We have been celebrating the Centennial of the opening of the library’s Carpenter Memorial Building in 2014. But we also have more to celebrate!
The Manchester Atheneum was established in 1844 by a group of gentlemen for their own reading pleasure. Only members of this elite “club” were allowed to read the books and many also contributed books on varying subjects. The Amoskeag Manufacturing Company and other businesses also made monetary donations and the private library flourished.
Mayor Frederick Smyth, in his second inaugural address of 1853, proposed the establishment of a “free’ public library for the city residents. On September 06, 1854 the Atheneum collection of 2,953 volumes was transferred to the City of Manchester thus the Manchester City Library was born.
The library continued to grow and was located in the Patten Building on Elm and Stark Streets adjacent to City Hall. A fire on February 04, 1856 destroyed the library and roughly 550 volumes were saved. The library moved to Hanover Street for a year and would later move to a new building on a lot donated by the Amoskeag Manufacturing Company on Franklin Street in 1871 but it would out grow this space.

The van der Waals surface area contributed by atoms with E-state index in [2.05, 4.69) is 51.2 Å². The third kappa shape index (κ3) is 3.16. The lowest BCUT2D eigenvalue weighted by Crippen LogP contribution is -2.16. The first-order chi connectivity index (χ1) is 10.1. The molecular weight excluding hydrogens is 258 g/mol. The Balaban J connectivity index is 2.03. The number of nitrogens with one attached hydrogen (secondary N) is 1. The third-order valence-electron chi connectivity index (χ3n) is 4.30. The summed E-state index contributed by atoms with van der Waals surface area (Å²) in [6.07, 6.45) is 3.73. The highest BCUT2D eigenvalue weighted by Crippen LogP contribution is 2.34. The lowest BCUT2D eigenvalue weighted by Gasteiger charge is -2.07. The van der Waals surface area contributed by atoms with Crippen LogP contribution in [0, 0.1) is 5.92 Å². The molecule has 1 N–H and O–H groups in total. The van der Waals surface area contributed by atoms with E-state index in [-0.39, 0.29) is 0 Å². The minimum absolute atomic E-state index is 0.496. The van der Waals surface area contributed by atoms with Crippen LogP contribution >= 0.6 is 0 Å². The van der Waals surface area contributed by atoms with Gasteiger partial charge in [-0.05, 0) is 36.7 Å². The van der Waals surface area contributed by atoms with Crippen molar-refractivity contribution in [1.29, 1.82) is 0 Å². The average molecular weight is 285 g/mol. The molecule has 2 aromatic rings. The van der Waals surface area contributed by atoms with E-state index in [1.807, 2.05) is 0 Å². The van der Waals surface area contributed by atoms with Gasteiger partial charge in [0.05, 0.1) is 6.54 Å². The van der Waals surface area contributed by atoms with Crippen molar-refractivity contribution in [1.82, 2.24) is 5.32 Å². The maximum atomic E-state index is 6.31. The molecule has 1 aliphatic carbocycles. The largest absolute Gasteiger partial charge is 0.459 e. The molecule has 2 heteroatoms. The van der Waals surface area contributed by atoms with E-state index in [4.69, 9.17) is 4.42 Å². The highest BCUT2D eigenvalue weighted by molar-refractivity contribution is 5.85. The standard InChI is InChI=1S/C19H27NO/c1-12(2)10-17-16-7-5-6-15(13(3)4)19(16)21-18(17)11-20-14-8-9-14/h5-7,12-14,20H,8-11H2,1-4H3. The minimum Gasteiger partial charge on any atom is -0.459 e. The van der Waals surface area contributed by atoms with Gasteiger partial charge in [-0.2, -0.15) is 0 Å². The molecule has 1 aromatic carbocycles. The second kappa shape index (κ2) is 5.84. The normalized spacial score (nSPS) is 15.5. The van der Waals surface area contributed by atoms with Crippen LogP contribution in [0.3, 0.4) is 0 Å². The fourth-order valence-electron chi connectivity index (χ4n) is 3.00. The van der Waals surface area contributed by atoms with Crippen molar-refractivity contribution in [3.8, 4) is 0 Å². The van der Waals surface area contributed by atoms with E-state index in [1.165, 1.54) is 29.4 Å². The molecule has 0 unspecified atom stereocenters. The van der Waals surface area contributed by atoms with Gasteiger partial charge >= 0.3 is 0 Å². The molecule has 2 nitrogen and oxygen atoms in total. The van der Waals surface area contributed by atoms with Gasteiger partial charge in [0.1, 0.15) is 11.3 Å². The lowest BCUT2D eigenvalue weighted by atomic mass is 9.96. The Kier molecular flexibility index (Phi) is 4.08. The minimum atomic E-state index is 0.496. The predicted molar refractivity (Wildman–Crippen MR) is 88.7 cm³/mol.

Frank P. Carpenter, a wealthy businessman, donated the Carpenter Memorial Building to the City in Memory of his wife, Elenora Blood Carpenter. On November 18, 1914 the library building opened to the residents of Manchester.
So, the library has three literary reasons to celebrate in 2014: 170 years for the founding of the Manchester Atheneum in 1844, the Manchester City Library established
160 years ago in 1854, and the Centennial anniversary of the Carpenter Memorial Building opened in 1914.
As we look forward to the future we can only imagine the library holding is celebration of two- hundred years of public library service in 2054.
C. N. O’Neil 6/7/2014